I took my son to the doctor recently. In one office, during one visit, he had a physical check-up, vision and hearing exams, and he received counseling on nutrition, and several vaccines. While to many parents around this world, this is unremarkable, for many more, this is impossible. Families relying on public health programs in low-resource countries can't count on one-stop access to the basic services they or their children need.
This challenge is thoughtfully illuminated in a new briefing paper from Action for Global Health, Adopting a Child-Centered Approach: Integration for Maximizing Impact on Child Health. As the paper notes, families in low-resource countries encounter fragmented approaches, requiring them to go to different facilities for different needs, or to find no help at all for some diseases.
That is why the groups - PATH included - that collaborated on this report are urging integrated approaches. In particular, we recommend that donors create and support aid structures that encourage and enable integrated approaches to child health, particularly by supporting health systems and strategies focused on local needs and priorities.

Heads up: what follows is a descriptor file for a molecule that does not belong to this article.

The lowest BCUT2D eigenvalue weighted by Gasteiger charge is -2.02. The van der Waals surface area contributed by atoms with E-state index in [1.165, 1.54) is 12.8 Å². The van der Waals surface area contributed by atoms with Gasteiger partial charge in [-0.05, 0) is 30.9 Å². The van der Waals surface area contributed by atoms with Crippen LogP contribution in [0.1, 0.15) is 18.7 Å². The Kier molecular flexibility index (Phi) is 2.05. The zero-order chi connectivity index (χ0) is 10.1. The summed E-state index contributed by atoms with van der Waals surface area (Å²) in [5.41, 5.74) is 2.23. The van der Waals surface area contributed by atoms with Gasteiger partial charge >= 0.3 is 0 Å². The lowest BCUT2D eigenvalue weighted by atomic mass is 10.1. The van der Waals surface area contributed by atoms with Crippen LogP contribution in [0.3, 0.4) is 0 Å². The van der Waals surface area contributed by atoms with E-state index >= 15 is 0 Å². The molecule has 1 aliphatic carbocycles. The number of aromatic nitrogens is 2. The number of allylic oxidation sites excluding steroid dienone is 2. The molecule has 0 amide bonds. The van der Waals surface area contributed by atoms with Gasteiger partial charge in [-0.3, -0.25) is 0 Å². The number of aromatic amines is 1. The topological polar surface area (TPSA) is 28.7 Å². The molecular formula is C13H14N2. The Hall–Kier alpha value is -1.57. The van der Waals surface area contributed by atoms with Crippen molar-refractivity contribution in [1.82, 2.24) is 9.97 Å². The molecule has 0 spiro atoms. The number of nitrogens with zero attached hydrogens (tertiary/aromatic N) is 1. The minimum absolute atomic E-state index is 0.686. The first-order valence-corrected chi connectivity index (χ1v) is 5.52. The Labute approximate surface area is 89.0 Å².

Our recommendations build upon the pivotal action plan released this year by UNICEF and WHO: the Integrated Global Action Plan for the Prevention and Treatment of Pneumonia and Diarrhoea. The Global Action Plan calls on national governments and their partners (that is to say, their donors) to integrate their approach to fighting these diseases, for which the interventions to protect against, prevent and treat are complementary.
The groups involved in this briefing paper each have our own priorities - nutrition, malaria care, improving access to sanitation, defeating diarrheal disease, etc. - but we all agree that what matters most is that whatever ails them, children and their parents can access the care they need.
-- Eileen Quinn, Communications Director for the Vaccine Development Program at PATH
Photo credit: PATH